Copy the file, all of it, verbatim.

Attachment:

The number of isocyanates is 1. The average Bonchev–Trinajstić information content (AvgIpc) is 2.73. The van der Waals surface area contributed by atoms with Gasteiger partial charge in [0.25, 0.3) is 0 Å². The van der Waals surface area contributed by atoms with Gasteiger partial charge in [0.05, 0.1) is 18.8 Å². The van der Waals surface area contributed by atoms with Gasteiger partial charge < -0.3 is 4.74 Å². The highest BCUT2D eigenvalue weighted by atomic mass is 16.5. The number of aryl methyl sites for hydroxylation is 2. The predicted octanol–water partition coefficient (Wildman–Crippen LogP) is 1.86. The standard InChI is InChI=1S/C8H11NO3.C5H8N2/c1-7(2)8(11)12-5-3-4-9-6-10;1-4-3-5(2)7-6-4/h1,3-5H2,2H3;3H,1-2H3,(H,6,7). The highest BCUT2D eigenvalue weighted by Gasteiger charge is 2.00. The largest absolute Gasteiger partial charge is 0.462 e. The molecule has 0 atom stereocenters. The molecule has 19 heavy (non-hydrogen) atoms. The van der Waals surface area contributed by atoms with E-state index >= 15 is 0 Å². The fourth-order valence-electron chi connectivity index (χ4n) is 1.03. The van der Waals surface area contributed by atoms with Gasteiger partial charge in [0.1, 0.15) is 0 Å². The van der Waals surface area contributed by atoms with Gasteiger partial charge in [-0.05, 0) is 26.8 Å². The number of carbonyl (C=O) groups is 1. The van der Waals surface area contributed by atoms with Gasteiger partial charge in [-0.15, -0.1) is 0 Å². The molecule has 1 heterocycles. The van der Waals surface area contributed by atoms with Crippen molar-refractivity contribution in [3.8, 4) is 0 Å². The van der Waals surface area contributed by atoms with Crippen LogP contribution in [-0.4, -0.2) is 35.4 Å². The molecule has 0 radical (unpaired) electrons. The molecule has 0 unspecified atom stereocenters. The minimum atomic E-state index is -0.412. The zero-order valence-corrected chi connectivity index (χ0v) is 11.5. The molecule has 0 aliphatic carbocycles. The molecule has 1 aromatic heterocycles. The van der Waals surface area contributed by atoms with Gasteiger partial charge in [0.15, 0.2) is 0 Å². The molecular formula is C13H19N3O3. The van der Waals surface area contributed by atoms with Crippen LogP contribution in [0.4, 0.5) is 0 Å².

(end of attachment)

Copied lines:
The number of isocyanates is 1. The average Bonchev–Trinajstić information content (AvgIpc) is 2.73. The van der Waals surface area contributed by atoms with Gasteiger partial charge in [0.25, 0.3) is 0 Å². The van der Waals surface area contributed by atoms with Gasteiger partial charge in [0.05, 0.1) is 18.8 Å². The van der Waals surface area contributed by atoms with Gasteiger partial charge < -0.3 is 4.74 Å². The highest BCUT2D eigenvalue weighted by atomic mass is 16.5. The number of aryl methyl sites for hydroxylation is 2. The predicted octanol–water partition coefficient (Wildman–Crippen LogP) is 1.86. The standard InChI is InChI=1S/C8H11NO3.C5H8N2/c1-7(2)8(11)12-5-3-4-9-6-10;1-4-3-5(2)7-6-4/h1,3-5H2,2H3;3H,1-2H3,(H,6,7). The highest BCUT2D eigenvalue weighted by Gasteiger charge is 2.00. The largest absolute Gasteiger partial charge is 0.462 e. The molecule has 0 atom stereocenters. The molecule has 19 heavy (non-hydrogen) atoms. The van der Waals surface area contributed by atoms with E-state index >= 15 is 0 Å². The fourth-order valence-electron chi connectivity index (χ4n) is 1.03. The van der Waals surface area contributed by atoms with Gasteiger partial charge in [0.1, 0.15) is 0 Å². The van der Waals surface area contributed by atoms with Gasteiger partial charge in [-0.05, 0) is 26.8 Å². The number of carbonyl (C=O) groups is 1. The van der Waals surface area contributed by atoms with Gasteiger partial charge in [-0.15, -0.1) is 0 Å². The molecule has 1 heterocycles. The van der Waals surface area contributed by atoms with Crippen molar-refractivity contribution in [3.8, 4) is 0 Å². The van der Waals surface area contributed by atoms with Crippen LogP contribution in [-0.4, -0.2) is 35.4 Å². The molecule has 0 radical (unpaired) electrons. The molecule has 0 unspecified atom stereocenters. The minimum atomic E-state index is -0.412. The zero-order valence-corrected chi connectivity index (χ0v) is 11.5. The molecule has 0 aliphatic carbocycles. The molecule has 1 aromatic heterocycles. The van der Waals surface area contributed by atoms with Gasteiger partial charge in [0.15, 0.2) is 0 Å². The molecular formula is C13H19N3O3. The van der Waals surface area contributed by atoms with Crippen LogP contribution in [0.4, 0.5) is 0 Å².